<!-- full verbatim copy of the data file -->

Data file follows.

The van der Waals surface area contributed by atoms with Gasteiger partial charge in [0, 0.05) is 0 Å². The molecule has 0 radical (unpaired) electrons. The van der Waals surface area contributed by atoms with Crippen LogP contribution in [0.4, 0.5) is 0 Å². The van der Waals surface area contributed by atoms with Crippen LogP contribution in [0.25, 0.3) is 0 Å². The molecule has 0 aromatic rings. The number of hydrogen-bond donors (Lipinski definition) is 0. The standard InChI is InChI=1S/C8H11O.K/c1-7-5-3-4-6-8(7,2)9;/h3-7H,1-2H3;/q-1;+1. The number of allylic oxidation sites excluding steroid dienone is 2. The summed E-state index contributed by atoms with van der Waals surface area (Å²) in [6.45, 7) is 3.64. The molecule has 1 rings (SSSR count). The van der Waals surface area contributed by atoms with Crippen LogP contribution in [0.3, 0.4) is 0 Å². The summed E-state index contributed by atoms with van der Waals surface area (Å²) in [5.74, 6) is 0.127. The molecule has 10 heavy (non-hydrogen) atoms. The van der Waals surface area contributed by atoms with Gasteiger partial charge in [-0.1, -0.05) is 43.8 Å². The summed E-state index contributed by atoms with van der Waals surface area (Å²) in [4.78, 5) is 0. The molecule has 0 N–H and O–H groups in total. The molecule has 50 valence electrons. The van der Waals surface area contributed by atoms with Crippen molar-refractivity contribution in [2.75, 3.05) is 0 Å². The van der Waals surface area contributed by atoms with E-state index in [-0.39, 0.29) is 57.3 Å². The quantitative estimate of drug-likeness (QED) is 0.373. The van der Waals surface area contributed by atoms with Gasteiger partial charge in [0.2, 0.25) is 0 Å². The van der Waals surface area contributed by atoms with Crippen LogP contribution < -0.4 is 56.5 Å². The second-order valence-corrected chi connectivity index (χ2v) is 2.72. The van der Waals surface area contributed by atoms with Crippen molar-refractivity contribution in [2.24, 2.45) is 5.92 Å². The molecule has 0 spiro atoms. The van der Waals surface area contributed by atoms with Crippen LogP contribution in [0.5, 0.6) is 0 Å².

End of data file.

The van der Waals surface area contributed by atoms with Gasteiger partial charge in [0, 0.05) is 0 Å². The molecule has 0 radical (unpaired) electrons. The van der Waals surface area contributed by atoms with Crippen LogP contribution in [0.4, 0.5) is 0 Å². The van der Waals surface area contributed by atoms with Crippen LogP contribution in [0.25, 0.3) is 0 Å². The molecule has 0 aromatic rings. The number of hydrogen-bond donors (Lipinski definition) is 0. The standard InChI is InChI=1S/C8H11O.K/c1-7-5-3-4-6-8(7,2)9;/h3-7H,1-2H3;/q-1;+1. The number of allylic oxidation sites excluding steroid dienone is 2. The summed E-state index contributed by atoms with van der Waals surface area (Å²) in [6.45, 7) is 3.64. The molecule has 1 rings (SSSR count). The van der Waals surface area contributed by atoms with Crippen LogP contribution in [0.3, 0.4) is 0 Å². The summed E-state index contributed by atoms with van der Waals surface area (Å²) in [5.74, 6) is 0.127. The molecule has 10 heavy (non-hydrogen) atoms. The van der Waals surface area contributed by atoms with Gasteiger partial charge in [-0.1, -0.05) is 43.8 Å². The summed E-state index contributed by atoms with van der Waals surface area (Å²) in [4.78, 5) is 0. The molecule has 0 N–H and O–H groups in total. The molecule has 50 valence electrons. The van der Waals surface area contributed by atoms with Crippen molar-refractivity contribution in [2.75, 3.05) is 0 Å². The van der Waals surface area contributed by atoms with E-state index in [-0.39, 0.29) is 57.3 Å². The quantitative estimate of drug-likeness (QED) is 0.373. The van der Waals surface area contributed by atoms with Gasteiger partial charge in [0.2, 0.25) is 0 Å². The van der Waals surface area contributed by atoms with Crippen LogP contribution < -0.4 is 56.5 Å². The second-order valence-corrected chi connectivity index (χ2v) is 2.72. The van der Waals surface area contributed by atoms with Crippen molar-refractivity contribution in [2.24, 2.45) is 5.92 Å². The molecule has 0 spiro atoms. The van der Waals surface area contributed by atoms with Crippen LogP contribution in [0.5, 0.6) is 0 Å².